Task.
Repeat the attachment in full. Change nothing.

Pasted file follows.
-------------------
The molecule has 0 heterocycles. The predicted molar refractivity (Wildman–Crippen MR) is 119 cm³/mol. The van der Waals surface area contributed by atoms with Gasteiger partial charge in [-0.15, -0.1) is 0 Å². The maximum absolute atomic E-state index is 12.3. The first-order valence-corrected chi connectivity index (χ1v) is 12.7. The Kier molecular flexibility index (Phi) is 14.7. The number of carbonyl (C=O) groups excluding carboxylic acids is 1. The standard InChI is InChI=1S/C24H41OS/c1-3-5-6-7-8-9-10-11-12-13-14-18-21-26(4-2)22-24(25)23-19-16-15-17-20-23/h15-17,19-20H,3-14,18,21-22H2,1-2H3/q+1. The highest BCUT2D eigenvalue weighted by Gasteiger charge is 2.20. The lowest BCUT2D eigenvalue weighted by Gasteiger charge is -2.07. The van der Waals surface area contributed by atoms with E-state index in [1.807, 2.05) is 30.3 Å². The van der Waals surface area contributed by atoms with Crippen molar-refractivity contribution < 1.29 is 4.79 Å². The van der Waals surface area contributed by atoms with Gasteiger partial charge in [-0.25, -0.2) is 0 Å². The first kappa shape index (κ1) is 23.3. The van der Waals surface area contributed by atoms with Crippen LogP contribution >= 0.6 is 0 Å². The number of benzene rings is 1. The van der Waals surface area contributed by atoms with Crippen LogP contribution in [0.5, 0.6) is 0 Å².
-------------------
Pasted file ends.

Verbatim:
The molecule has 0 heterocycles. The predicted molar refractivity (Wildman–Crippen MR) is 119 cm³/mol. The van der Waals surface area contributed by atoms with Gasteiger partial charge in [-0.15, -0.1) is 0 Å². The maximum absolute atomic E-state index is 12.3. The first-order valence-corrected chi connectivity index (χ1v) is 12.7. The Kier molecular flexibility index (Phi) is 14.7. The number of carbonyl (C=O) groups excluding carboxylic acids is 1. The standard InChI is InChI=1S/C24H41OS/c1-3-5-6-7-8-9-10-11-12-13-14-18-21-26(4-2)22-24(25)23-19-16-15-17-20-23/h15-17,19-20H,3-14,18,21-22H2,1-2H3/q+1. The highest BCUT2D eigenvalue weighted by Gasteiger charge is 2.20. The lowest BCUT2D eigenvalue weighted by Gasteiger charge is -2.07. The van der Waals surface area contributed by atoms with E-state index in [1.807, 2.05) is 30.3 Å². The van der Waals surface area contributed by atoms with Crippen molar-refractivity contribution < 1.29 is 4.79 Å². The van der Waals surface area contributed by atoms with Gasteiger partial charge in [-0.25, -0.2) is 0 Å². The first kappa shape index (κ1) is 23.3. The van der Waals surface area contributed by atoms with Crippen LogP contribution >= 0.6 is 0 Å². The number of benzene rings is 1. The van der Waals surface area contributed by atoms with Crippen LogP contribution in [0.5, 0.6) is 0 Å².